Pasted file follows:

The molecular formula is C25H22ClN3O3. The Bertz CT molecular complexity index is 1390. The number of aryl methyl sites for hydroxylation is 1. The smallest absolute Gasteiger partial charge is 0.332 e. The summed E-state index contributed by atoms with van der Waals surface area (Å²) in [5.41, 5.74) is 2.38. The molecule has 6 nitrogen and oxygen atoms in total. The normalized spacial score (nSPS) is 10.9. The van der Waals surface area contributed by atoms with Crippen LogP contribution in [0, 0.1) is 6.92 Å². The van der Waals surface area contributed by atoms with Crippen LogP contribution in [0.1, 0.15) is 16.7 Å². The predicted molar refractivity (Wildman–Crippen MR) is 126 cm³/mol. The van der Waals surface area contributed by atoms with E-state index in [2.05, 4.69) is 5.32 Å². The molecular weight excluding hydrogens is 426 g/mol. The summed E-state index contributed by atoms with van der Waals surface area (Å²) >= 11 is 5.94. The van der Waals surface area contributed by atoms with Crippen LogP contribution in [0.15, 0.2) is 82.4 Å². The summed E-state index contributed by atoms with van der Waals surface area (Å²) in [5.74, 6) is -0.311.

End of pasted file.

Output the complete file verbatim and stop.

The molecular formula is C25H22ClN3O3. The Bertz CT molecular complexity index is 1390. The number of aryl methyl sites for hydroxylation is 1. The smallest absolute Gasteiger partial charge is 0.332 e. The summed E-state index contributed by atoms with van der Waals surface area (Å²) in [5.41, 5.74) is 2.38. The molecule has 6 nitrogen and oxygen atoms in total. The normalized spacial score (nSPS) is 10.9. The van der Waals surface area contributed by atoms with Crippen LogP contribution in [0, 0.1) is 6.92 Å². The van der Waals surface area contributed by atoms with Crippen LogP contribution in [0.1, 0.15) is 16.7 Å². The predicted molar refractivity (Wildman–Crippen MR) is 126 cm³/mol. The van der Waals surface area contributed by atoms with E-state index in [2.05, 4.69) is 5.32 Å². The molecular weight excluding hydrogens is 426 g/mol. The summed E-state index contributed by atoms with van der Waals surface area (Å²) >= 11 is 5.94. The van der Waals surface area contributed by atoms with Crippen LogP contribution in [0.15, 0.2) is 82.4 Å². The summed E-state index contributed by atoms with van der Waals surface area (Å²) in [5.74, 6) is -0.311.